Rabies is a disease that destroys the nervous system. It can be passed from one infected mammal to another. This disease can be fatal to humans as it has a 99.9% fatality rate. As this virus is usually transmitted through saliva, it is vital that once you are bitten by a dog, you immediately see a doctor and find out the dog’s rabies status.

However, if you have been bitten by a dog with rabies, you can receive what is called a post-exposure prophylaxis injection. You will receive this multiple times, and this will help prevent the virus from spreading through your body. However, this will only be successful if you are injected within seventy-two hours of being bitten and before you start to have symptoms.

What to expect when you see a doctor:

However, if a dog bites you and the wound appears very deep, the dog’s teeth have likely damaged the tissues and muscles under the skin. If this is the case, you need to see your doctor as they will likely have to remove any of the dead or damaged tissue. If you have lost a large volume of blood, the wound will be stitched. Otherwise, it will be left open and covered with a sterile bandage. Depending on the type of bite more treatments and even surgeries may be needed to repair the muscles, bones and nerves that were damaged. If the bite was to the face than reconstructive surgery is likely.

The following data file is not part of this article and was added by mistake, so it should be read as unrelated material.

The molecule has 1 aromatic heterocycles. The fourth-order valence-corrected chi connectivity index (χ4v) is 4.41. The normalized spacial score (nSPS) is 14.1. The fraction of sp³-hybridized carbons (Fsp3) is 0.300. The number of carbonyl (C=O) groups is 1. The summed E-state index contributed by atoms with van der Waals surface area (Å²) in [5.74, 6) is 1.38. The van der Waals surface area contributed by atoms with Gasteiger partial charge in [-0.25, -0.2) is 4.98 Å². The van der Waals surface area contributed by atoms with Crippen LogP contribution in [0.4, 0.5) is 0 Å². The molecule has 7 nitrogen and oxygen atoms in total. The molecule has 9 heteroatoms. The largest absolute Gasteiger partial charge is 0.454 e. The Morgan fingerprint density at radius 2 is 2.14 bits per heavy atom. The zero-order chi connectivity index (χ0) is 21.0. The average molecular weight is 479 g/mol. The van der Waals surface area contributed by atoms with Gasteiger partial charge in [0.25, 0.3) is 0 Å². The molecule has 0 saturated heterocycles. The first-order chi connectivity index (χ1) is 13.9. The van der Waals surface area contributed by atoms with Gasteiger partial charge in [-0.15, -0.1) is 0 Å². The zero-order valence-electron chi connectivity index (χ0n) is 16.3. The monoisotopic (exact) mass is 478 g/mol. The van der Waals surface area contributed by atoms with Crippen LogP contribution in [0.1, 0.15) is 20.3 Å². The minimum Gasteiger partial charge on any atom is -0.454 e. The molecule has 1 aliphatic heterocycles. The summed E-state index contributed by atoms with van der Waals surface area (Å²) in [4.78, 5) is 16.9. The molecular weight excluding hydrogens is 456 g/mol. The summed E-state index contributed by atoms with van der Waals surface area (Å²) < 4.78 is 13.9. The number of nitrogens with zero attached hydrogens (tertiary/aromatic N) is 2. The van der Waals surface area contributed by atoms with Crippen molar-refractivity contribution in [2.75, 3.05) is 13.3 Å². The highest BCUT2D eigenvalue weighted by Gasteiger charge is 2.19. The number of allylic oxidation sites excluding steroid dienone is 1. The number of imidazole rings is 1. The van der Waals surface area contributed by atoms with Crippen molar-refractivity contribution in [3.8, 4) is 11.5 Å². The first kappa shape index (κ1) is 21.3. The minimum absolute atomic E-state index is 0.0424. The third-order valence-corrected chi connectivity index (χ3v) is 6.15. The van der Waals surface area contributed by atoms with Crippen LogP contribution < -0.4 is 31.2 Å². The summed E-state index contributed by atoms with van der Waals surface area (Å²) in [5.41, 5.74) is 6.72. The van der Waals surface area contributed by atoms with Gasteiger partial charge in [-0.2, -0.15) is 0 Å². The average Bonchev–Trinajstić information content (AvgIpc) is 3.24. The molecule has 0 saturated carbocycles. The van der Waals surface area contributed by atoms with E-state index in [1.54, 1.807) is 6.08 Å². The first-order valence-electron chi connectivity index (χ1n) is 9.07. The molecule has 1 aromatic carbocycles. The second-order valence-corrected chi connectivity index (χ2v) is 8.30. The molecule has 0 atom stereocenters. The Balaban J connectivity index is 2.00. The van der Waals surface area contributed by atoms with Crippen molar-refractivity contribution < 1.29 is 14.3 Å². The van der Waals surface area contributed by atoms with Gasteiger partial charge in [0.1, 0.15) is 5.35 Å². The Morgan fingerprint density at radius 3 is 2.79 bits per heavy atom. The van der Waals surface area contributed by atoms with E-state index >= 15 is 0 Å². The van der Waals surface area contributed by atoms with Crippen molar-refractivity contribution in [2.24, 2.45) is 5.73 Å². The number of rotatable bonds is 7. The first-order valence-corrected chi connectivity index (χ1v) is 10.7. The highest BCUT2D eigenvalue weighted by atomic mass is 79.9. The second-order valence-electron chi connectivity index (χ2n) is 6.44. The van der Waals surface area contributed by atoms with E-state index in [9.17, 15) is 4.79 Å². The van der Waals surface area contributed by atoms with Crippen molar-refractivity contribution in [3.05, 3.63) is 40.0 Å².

How to avoid being bitten by a dog?

 

Hundreds of people are bitten by dogs every year, and many of these incidents could have been avoided if the dog’s body language had been taken into account. Dogs display certain behavior before they bite as a warning to people to leave them alone. These signs can be easily identified. If a dog is prepared to bite, you may notice these actions.

The dog may bare its teeth and begin to snarl at you. The hackles which are the hairs on the back of a dog’s neck will rise. They may stare directly at you not breaking eye contact, and they may begin to wag their tale which many people misinterpret as happiness, but this may also be a warning sign that your dog is not happy and is cautioning your to stop what you are doing. Many people who have been bitten by a dog will say that the bite just happened out of the blue with no signs. However, this is usually not true as dogs will let you know when they are uncomfortable, we just have to read the signs.

So, what do you do when you have just been bitten by a dog? Firstly you need to examine to wound and determine whether or not you need to see a doctor for medical care as taking proper care of the dog bite is a very important step as it will help you avoid infection. If the wound is deep than the answer is yes.

However, if the wound is merely a graze than you can bandage it and if it becomes infected than immediately see your doctor.  Also ensure that you question the owner of the dog on its rabies status and other shots as this knowledge could save your life. Finally, always be vigilant around a dog and be aware of their behavior as they may be giving you signs to stay away from them. Paying attention to these actions could save you a painful bite.

image: https://commons.wikimedia.org/wiki/File:Ellsworth_dog_bite.JPG